Gourmet Garlic Types

 

Every type of Garlic cultivar is unique in flavor, secondary taste and aftertaste.  I have broken down the main sub-categories, and named just a few of the hundreds of cultivars or strains available in the United States.  There is no need to buy garlic from China or countries overseas.  We have the best of the best right here in the U.S.  From the Northern States growers to the Southern States growers, we have Garlic available that will grow literally anywhere.  You just have to do your research and find types of Garlic that will grow in your part of the country, and that appeal to your taste.  

Here at Lilli Bean Green, we are a Northern Ohio Grower, but some of our cultivars such as Inchelium Red will also grow in warmer winters.

Hardneck Garlic  

Hardnecks ( Allium sativum ssp. ophioscorodon) have a woody stem that goes thru the center of the head.  The cloves grow around this in one layer.  The cloves are generally larger than soft neck garlic.  Some varieties have very large cloves.

Hardneck Garlics are broken down into eight different types.  They are Rocambole, Purple stripe, Marble Purple Stripe, Glazed Purple Stripe, Porcelain, Asiatic, Turban, and Creole.  Each type is then broken down further into different cultivars.  For instance, Amish, German Giant, German Red, Spanish Roja, and Ukraine Red are popular Rocambole Garlics, just to name a few.

 The popular Purple Stripe group which includes Purple Stripe, Marble Purple Stripe, and Glazed Purple Stripes types have many cultivars which include, Belarus, Bogatyr, Celeste, Chesnok Red, Metechi, Persian Star, Purple Glazer to name a few.

One can see why the Hardneck sub-species is so popular among Gourmet Garlic lovers.  Each different cultivar has it's own distinct traits.  Some are mild, some are hot, some have a deep garlic flavor, some have an earthy tone to them, some even have an inherent sweetness. I have different favorites depending on what type of cooking I am doing.  

 Hardneck garlic is easier to peel than soft neck garlic. The flavors are more complex and some are very spicy and have a lot of heat.  Hardneck Garlics, generally store from 6-10 months depending on the variety .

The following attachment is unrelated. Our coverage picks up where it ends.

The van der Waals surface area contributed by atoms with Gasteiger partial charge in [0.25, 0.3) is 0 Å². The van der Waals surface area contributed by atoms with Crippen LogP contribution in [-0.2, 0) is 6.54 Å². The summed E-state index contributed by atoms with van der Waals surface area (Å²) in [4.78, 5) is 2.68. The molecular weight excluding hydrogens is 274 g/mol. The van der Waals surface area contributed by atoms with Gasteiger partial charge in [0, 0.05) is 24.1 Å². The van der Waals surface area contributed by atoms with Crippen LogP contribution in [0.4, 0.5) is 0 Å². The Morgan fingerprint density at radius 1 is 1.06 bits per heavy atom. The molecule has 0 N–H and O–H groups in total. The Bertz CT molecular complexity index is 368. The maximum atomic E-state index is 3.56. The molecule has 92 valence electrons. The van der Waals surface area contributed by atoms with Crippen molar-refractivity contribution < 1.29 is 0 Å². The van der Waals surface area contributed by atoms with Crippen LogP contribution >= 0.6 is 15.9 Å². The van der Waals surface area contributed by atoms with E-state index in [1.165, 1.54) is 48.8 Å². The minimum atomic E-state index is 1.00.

Softneck Garlic. 

Softneck garlics ( Allium sativum ssp. sativum) are classified into two categories, Silverskin and Artichoke.  They generally grow well in warmer climates. Although there are varieties of Softneck garlic that do well in the colder areas, they are generally less tolerant to prolonged cold temperatures.  They have a very flexible stem that braids well. Their cloves grow in layers with the largest cloves being on the outside of the bulb.  They have many layers of wrappers over their cloves which gives them a longer storage capability.  When stored properly some  can still be usable at 11-12 months.

 Their flavors tends to be milder than Hardneck Garlic, and not as diverse.  The garlic you buy in the grocery store is a Softneck Garlic. 

 

Elephant Garlic 

Elephant Garlic is a personal favorite of mine.  Milder in taste, and much larger than other garlics, but with a wonderful storage life.  Our Elephant Garlic has been known to store over a year under proper conditions.

If it looks like garlic, smells like garlic, and tastes like garlic, it must be garlic, right?   Well, for years Elephant Garlic has been classified as a type of leek probably incorrectly.  Just recently, actually April 29, 2020 a research paper was published showing Elephant Garlic to be closely related to garlic with just a few organic compounds in it, related to leeks.  In fact Elephant Garlic just might be a species all to its own.  Won't that be exciting?

Gas Chromatography coupled with mass Spectrometry and compound identification were used to identify the Elephant Garlic, so it was quite a comprehensive study.  More research will be conducted on other Elephant Garlic samples from other areas to verify the findings.  The entire paper can be read in the publication Molecules 2020  at https://doi.org/10.3390/molecules25092082  The Article is called: Leek or Garlic? A Chemical Evaluation of Elephant Garlic Volatiles 

 

References :  Molecules 2020